By Guest Blogger Michelle Linkous, DO, Wake Forest Baptist Health – Brenner Children’s Hospital

As a pediatrician, I know all of the recommended guidelines for feeding infants. However, I’ve found that some of the most valuable advice I can give new parents is what I learned with my own child. You see, even the most tried-and-true medical expertise can’t compare to the unique knowledge a mother gains as she cares for her new baby. So now, whenever parents ask me for guidance, I draw from my experience as a mom as much as I do from my knowledge as physician.

One area in particular where this information comes in handy is newborn feeding. The details of feeding an infant can confuse parents, so I offer the following tips to help guide them:

Choose the feeding method that’s best for you and your baby.

Breastfeeding offers significant health benefits to both mother and child. For the baby, it reduces his or her chance of contracting infections and long-term illnesses. It can also reduce the risk of SIDS. For mom, breastfeeding can decrease postpartum bleeding and postpartum depression while helping her get back to her pre-pregnancy weight faster. For these reasons, the American Academy of Pediatrics recommends breastfeeding exclusively for the first six months of a baby’s life.

Despite the considerable advantages of breastfeeding, it isn’t the best alternative for everyone. Formula feeding is always an option if breastfeeding isn’t. And of course, some moms may want to do a combination of breastfeeding and formula feeding.

Feed your newborn every two to three hours.

Regardless of which feeding method you choose, you will need to feed your newborn every two to three hours. If you and your baby are sleeping through the night, that means your newborn isn’t getting enough nourishment. So even if your baby is sleeping soundly, you need to wake him or her up for these regular feedings. Because breast milk is digested faster than formula, breastfed babies may need to be fed closer to the two-hour cycle.

Keep your baby awake during feedings.

Babies tend to get comfortable and fall asleep when eating. However, they need to be awake to get the milk they need. When I was nursing my son, I found that the best way to keep him alert was to change him and take his clothes off before a feeding. I would also try to keep him stimulated throughout the feeding by rubbing his head and playing with his feet.

Get to know how much is enough.

If you’re feeding your baby formula, it’s easy to see how much he or she is ingesting, which should be 1 to 2 ounces every three hours. If you’re breastfeeding, it can be more difficult to determine if your baby is eating enough. A good general guideline is to feed your child 15 minutes at each breast during each feeding.

Look for signs that your baby is over- or under-eating.

If a baby is eating well, he or she should have a wet diaper after almost every feeding, and at least one bowel movement a day. If this isn’t happening, he or she may not be getting enough milk. If you’re breastfeeding and your breasts still feel somewhat full after a feeding, that’s another indicator that your baby isn’t eating well. A sign that your baby may be getting too much to eat is that he or she spits up a lot.

Make sure the baby’s weight is monitored by a pediatrician.

The best way to determine whether you’re feeding your baby enough or too much is to see how much weight he or she is gaining. All babies lose some amount of weight in the first days or weeks of their life. However, they should start gaining weight back at a rate of about an ounce a day. That’s why we ask that you bring your baby in for a weighing at about 2 weeks. Breastfed babies may need to come in before that. They also may need to be weighed more often.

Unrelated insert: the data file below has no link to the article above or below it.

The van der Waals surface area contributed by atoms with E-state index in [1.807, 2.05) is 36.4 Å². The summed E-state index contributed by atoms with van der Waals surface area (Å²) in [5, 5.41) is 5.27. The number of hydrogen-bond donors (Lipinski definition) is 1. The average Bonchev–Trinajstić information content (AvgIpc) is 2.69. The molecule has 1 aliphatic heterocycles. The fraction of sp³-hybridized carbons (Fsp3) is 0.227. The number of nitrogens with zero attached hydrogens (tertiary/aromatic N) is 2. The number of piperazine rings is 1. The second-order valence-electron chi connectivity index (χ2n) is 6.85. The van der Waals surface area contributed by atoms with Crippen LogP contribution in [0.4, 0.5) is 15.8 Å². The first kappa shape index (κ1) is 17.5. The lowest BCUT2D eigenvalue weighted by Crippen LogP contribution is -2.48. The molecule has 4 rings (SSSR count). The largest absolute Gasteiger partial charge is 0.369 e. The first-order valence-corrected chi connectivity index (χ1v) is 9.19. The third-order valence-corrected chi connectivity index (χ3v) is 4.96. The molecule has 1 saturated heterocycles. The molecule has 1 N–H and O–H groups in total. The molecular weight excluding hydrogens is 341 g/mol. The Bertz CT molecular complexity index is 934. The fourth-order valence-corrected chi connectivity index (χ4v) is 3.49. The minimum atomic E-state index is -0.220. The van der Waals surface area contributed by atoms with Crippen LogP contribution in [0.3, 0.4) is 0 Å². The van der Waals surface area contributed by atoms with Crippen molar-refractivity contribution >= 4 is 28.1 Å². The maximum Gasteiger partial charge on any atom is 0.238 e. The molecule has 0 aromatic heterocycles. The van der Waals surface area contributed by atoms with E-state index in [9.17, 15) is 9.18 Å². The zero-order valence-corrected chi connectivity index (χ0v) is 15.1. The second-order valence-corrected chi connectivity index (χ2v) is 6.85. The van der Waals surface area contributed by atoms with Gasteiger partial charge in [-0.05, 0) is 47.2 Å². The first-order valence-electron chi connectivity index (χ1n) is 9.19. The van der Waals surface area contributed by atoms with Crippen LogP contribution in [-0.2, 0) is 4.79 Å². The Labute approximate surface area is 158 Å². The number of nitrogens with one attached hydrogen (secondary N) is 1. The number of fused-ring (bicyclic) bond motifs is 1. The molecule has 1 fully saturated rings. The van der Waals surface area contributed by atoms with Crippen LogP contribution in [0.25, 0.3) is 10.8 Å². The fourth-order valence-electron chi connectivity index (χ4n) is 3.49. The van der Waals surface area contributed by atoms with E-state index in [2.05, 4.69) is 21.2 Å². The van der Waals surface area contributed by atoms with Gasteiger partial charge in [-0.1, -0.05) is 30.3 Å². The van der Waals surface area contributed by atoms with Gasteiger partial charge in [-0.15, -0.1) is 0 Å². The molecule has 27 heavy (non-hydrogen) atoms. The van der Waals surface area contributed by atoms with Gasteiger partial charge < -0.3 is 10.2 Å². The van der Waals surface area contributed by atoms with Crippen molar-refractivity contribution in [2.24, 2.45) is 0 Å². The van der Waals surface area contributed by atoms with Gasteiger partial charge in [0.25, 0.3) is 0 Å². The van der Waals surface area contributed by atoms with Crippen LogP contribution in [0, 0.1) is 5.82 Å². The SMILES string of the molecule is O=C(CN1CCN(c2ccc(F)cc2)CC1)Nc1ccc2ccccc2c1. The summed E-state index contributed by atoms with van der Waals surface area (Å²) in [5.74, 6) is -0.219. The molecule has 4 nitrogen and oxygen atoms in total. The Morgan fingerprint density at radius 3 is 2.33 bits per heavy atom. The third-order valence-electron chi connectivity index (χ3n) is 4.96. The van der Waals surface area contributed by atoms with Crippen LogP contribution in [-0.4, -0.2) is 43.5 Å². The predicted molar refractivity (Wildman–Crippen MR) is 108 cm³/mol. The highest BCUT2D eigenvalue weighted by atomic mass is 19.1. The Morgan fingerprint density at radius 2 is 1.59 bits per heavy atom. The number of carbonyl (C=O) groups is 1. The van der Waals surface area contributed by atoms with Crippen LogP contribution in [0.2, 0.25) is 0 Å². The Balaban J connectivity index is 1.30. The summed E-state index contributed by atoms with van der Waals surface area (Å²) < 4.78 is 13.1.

Follow formula guidelines to the letter.

If your baby is formula fed, it’s critical to mix the formula exactly as it says on the can. It’s tempting to want to dilute it a bit to make it last longer, but this can get the baby’s electrolytes out of balance, which could lead to seizures or death. So it’s important that you don’t cheat in this area.

Include vitamin D supplementation.

Breastfed babies don’t get enough vitamin D through breast milk. To remedy this, you can get an over-the-counter vitamin D supplement for babies. One dropper full once a day should be sufficient. If you’re feeding your baby a combination of breast milk and formula, you still need to continue the supplementation until your baby is getting at least 33 ounces a day of the formula.

Learn the basics of breast milk storage.

Breastfeeding is all about supply and demand. So if you’re alternating between breast and bottle, you need to pump when you’re not breastfeeding. This will ensure your body doesn’t stop making milk at those times. This will also allow you to build up stored breast milk for convenience. Breast milk is good in the refrigerator for 3 to 8 days. It can be stored in a standing freezer for 3 to 4 months, and in a deep freezer for 6 to 12 months.

It will be difficult at first, so don’t give up.

Even as a pediatrician, I had no idea how difficult breastfeeding was going to be. It was painful and exhausting, and I almost gave up. But sticking with it was worth it in the long run. And it gets easier when you get the help and advice you need. Lactation consultants and even other moms can give you advice. If your pediatrician is a mother, she can probably give you great tips in addition to the usual recommendations. Just know that you aren’t supposed to know what you’re doing at first. Then, as you pick up advice and as you follow your baby’s signals and your own instincts, it will get easier. Hang in there!